Ralph Fleck does not belong to the circle of the neoexpressionists, even though his painting doesn't repress its expressive qualities. They are for the artist an undeniable part, but not the essence of his work. This becomes clear in his handling of the urban architecture. Seen from a distance, he avoids any insight into their core. He isn't interested in any snapshots, even if the broad avenues and streets show some vehicles and even pedestrians. But even those are, compared with the daily chaos on the streets of the metropoles, only sparse. His city views are those of a view from above, which are removed from noise, but are dedicated to the laying out of the city and its various architectural conditions.
The metropoles of Paris, New York, Lisbon or Madrid are shown as sometimes grave, sometimes light structures of buildings with the streets as blood vessels. The vertical dominates, diagonally or crosswise cut through by streets as guidelines for the directions of the architectural frontages and roofs. If the close-ups of flowers and field details show a dynamic, all forms embracing rhythm, the pictures of cities show more a static structure, the severity of the lines of the buildings, the formality of the architecture. This is not glossed over by impressionist means, but shown rather coolly and through close scrutiny. The artificial world, like the organic one, has its own structural principles, but it is, different from the latter, not subject to quick changes, but is, in spite of all changes over the centuries, ever trusting for a newly thought period of time.
His painting wouldn't be more but an illustrative snapshot, wouldn't Ralph Fleck, although he strictly observes the guidelines, here too create an all-over structure of the application of paint. The closer one gets to the pictures, the more dominant Fleck's paste painting becomes, the significant penetration of the scenic guidelines with the help of the multi-layered paint application. By his chosen details he sticks to the vertical and diagonal lines, but the application of the paint glosses over the mere addition of buildings and their higgledy-piggledy structure to achieve an illustrative painting culture. Only this changes the detail into a pars pro toto, it closes up what would otherwise remain a mere conglomerate, in spite of all town planning. A photographic image, even if carefully selected, will remain an image of the moment, of an episode, which tells about a specific situation at a specific point in time. Ralph Fleck's painting sheds those random moments and creates a pictorial finality, which is derived from the all-embracing structure of the paintings. It has the aura of permanence, albeit a vibrant one, proven by the application of the paint and the surface of the painting. But that is why it can perform according to the guidelines of the city sceneries, so that it, with its own means of colouring, gives itself its own form of permanence, a permanence, which corresponds with the similar claim of permanence of the architectural guidelines, yet relativizes it at the same time by confronting it with a structuring medium and instrument as a pictorial actuality, which is, in fact, non-existing in reality.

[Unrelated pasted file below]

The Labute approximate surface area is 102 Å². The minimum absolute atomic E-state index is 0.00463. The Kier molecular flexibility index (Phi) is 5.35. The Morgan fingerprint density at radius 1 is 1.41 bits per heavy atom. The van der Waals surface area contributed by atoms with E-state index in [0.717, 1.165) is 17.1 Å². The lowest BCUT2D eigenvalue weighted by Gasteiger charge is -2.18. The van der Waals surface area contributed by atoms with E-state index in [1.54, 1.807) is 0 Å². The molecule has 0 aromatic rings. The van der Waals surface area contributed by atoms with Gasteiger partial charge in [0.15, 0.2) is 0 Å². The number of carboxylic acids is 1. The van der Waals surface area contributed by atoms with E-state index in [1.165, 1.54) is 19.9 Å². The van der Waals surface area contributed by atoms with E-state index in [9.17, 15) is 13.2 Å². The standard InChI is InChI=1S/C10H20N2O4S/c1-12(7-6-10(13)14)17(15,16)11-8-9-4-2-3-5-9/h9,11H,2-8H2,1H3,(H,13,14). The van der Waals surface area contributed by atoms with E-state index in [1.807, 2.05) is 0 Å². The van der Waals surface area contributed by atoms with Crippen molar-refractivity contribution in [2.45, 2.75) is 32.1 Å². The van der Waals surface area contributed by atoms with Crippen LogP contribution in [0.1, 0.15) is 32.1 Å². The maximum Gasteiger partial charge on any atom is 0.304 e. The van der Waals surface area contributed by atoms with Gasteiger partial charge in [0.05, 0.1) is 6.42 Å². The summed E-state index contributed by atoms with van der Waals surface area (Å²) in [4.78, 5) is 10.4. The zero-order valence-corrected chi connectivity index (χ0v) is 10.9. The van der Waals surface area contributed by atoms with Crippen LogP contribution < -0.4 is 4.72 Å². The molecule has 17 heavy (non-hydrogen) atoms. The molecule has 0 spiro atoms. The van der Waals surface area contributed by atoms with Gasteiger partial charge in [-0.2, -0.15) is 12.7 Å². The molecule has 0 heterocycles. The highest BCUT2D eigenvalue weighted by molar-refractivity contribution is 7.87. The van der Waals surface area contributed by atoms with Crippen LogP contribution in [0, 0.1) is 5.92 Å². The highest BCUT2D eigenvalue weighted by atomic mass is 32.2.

The landscapes should be seen in a similar way. Here, too, the distance created from a higher perspective as a contrast to the nearness of the close-ups of those details of fields and pictures of flowers. Landscape and city as pars pro toto, the primary status quo of the divide of earth and sky, mostly showing wide open spaces with an unapproachable foreground because of the view from above, no idyllic, but rather barren landscapes, desert, volcanoes' craters, mountains on the horizon. The observer is not invited to settle here or even just to stay for a while. Any attempt to approach will fail because he is, similar to the city paintings, kept at a distance by the pasty structure of the paint. The illusion of the familiar is destroyed by the individual pictorial characteristics. But the latter - and that makes Ralph Fleck's work so special - is not a means of mere alienation, but the pictures' own truth, which is derived from this special way of painting, such a truth, which only art can show, the entirety as structure and possibility, which we have, as a concept, in reality and fact, lost long ago.